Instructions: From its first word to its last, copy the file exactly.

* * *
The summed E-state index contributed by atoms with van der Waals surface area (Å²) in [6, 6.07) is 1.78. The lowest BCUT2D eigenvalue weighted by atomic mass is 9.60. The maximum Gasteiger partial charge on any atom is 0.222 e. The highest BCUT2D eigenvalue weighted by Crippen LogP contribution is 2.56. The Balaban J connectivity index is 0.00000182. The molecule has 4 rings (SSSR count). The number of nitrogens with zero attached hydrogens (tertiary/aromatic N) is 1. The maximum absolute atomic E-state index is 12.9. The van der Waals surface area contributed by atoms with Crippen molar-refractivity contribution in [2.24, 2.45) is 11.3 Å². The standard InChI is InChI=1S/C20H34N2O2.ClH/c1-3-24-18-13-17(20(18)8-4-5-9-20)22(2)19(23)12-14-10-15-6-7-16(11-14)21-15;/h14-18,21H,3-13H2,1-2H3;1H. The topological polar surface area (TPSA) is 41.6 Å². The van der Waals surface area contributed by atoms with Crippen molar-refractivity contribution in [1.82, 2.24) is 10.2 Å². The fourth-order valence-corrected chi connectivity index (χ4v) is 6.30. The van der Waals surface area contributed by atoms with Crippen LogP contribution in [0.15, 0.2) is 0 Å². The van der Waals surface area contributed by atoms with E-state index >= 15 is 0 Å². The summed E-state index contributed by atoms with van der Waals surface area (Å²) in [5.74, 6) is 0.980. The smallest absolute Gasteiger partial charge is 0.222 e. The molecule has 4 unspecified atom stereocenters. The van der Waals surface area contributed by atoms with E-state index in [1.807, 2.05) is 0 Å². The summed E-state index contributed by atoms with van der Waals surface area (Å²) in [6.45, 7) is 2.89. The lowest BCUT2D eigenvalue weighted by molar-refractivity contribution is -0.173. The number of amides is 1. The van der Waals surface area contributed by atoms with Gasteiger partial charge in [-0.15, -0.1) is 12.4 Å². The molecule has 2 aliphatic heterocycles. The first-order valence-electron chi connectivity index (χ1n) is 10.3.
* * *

The summed E-state index contributed by atoms with van der Waals surface area (Å²) in [6, 6.07) is 1.78. The lowest BCUT2D eigenvalue weighted by atomic mass is 9.60. The maximum Gasteiger partial charge on any atom is 0.222 e. The highest BCUT2D eigenvalue weighted by Crippen LogP contribution is 2.56. The Balaban J connectivity index is 0.00000182. The molecule has 4 rings (SSSR count). The number of nitrogens with zero attached hydrogens (tertiary/aromatic N) is 1. The maximum absolute atomic E-state index is 12.9. The van der Waals surface area contributed by atoms with Crippen molar-refractivity contribution in [2.24, 2.45) is 11.3 Å². The standard InChI is InChI=1S/C20H34N2O2.ClH/c1-3-24-18-13-17(20(18)8-4-5-9-20)22(2)19(23)12-14-10-15-6-7-16(11-14)21-15;/h14-18,21H,3-13H2,1-2H3;1H. The topological polar surface area (TPSA) is 41.6 Å². The van der Waals surface area contributed by atoms with Crippen molar-refractivity contribution in [1.82, 2.24) is 10.2 Å². The fourth-order valence-corrected chi connectivity index (χ4v) is 6.30. The van der Waals surface area contributed by atoms with Crippen LogP contribution in [0.15, 0.2) is 0 Å². The van der Waals surface area contributed by atoms with E-state index >= 15 is 0 Å². The summed E-state index contributed by atoms with van der Waals surface area (Å²) in [5.74, 6) is 0.980. The smallest absolute Gasteiger partial charge is 0.222 e. The molecule has 4 unspecified atom stereocenters. The van der Waals surface area contributed by atoms with E-state index in [1.807, 2.05) is 0 Å². The summed E-state index contributed by atoms with van der Waals surface area (Å²) in [6.45, 7) is 2.89. The lowest BCUT2D eigenvalue weighted by molar-refractivity contribution is -0.173. The number of amides is 1. The van der Waals surface area contributed by atoms with Gasteiger partial charge in [-0.15, -0.1) is 12.4 Å². The molecule has 2 aliphatic heterocycles. The first-order valence-electron chi connectivity index (χ1n) is 10.3.